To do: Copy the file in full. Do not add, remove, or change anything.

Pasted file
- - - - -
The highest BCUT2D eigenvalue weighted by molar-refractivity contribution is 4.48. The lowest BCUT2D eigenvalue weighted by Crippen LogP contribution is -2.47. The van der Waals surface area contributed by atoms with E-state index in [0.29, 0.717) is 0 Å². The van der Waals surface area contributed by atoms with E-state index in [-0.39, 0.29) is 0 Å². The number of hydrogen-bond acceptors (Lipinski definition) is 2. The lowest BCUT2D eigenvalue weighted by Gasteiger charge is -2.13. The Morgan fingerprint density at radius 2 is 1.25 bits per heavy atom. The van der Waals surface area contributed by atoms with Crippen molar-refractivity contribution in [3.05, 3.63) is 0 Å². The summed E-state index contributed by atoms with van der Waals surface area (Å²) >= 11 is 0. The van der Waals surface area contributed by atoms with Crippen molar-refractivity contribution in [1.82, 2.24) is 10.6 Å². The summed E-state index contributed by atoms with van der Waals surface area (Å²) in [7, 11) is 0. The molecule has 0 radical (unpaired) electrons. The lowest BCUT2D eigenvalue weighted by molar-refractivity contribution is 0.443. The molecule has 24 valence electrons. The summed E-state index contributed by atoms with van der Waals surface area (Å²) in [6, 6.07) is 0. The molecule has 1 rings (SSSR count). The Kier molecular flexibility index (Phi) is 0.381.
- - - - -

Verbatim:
The highest BCUT2D eigenvalue weighted by molar-refractivity contribution is 4.48. The lowest BCUT2D eigenvalue weighted by Crippen LogP contribution is -2.47. The van der Waals surface area contributed by atoms with E-state index in [0.29, 0.717) is 0 Å². The van der Waals surface area contributed by atoms with E-state index in [-0.39, 0.29) is 0 Å². The number of hydrogen-bond acceptors (Lipinski definition) is 2. The lowest BCUT2D eigenvalue weighted by Gasteiger charge is -2.13. The Morgan fingerprint density at radius 2 is 1.25 bits per heavy atom. The van der Waals surface area contributed by atoms with Crippen molar-refractivity contribution in [3.05, 3.63) is 0 Å². The summed E-state index contributed by atoms with van der Waals surface area (Å²) >= 11 is 0. The van der Waals surface area contributed by atoms with Crippen molar-refractivity contribution in [1.82, 2.24) is 10.6 Å². The summed E-state index contributed by atoms with van der Waals surface area (Å²) in [7, 11) is 0. The molecule has 0 radical (unpaired) electrons. The lowest BCUT2D eigenvalue weighted by molar-refractivity contribution is 0.443. The molecule has 24 valence electrons. The summed E-state index contributed by atoms with van der Waals surface area (Å²) in [6, 6.07) is 0. The molecule has 1 rings (SSSR count). The Kier molecular flexibility index (Phi) is 0.381.